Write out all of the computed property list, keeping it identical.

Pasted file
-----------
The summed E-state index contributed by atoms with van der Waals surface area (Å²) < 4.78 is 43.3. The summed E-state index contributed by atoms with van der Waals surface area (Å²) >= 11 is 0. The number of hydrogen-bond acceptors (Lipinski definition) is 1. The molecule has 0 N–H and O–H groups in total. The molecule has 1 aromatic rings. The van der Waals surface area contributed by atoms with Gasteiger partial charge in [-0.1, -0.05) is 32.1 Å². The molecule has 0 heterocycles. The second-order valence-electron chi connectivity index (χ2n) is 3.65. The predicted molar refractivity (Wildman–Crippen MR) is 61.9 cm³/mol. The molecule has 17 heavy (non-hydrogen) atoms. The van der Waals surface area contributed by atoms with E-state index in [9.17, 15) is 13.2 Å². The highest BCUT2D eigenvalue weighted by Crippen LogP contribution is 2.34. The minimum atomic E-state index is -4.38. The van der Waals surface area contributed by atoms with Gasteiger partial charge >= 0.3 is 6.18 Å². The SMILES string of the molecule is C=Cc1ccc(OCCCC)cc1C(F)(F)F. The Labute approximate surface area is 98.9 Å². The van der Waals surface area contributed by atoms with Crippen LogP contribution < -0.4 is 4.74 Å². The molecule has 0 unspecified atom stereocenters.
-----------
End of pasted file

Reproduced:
The summed E-state index contributed by atoms with van der Waals surface area (Å²) < 4.78 is 43.3. The summed E-state index contributed by atoms with van der Waals surface area (Å²) >= 11 is 0. The number of hydrogen-bond acceptors (Lipinski definition) is 1. The molecule has 0 N–H and O–H groups in total. The molecule has 1 aromatic rings. The van der Waals surface area contributed by atoms with Gasteiger partial charge in [-0.1, -0.05) is 32.1 Å². The molecule has 0 heterocycles. The second-order valence-electron chi connectivity index (χ2n) is 3.65. The predicted molar refractivity (Wildman–Crippen MR) is 61.9 cm³/mol. The molecule has 17 heavy (non-hydrogen) atoms. The van der Waals surface area contributed by atoms with E-state index in [9.17, 15) is 13.2 Å². The highest BCUT2D eigenvalue weighted by Crippen LogP contribution is 2.34. The minimum atomic E-state index is -4.38. The van der Waals surface area contributed by atoms with Gasteiger partial charge >= 0.3 is 6.18 Å². The SMILES string of the molecule is C=Cc1ccc(OCCCC)cc1C(F)(F)F. The Labute approximate surface area is 98.9 Å². The van der Waals surface area contributed by atoms with Crippen LogP contribution < -0.4 is 4.74 Å². The molecule has 0 unspecified atom stereocenters.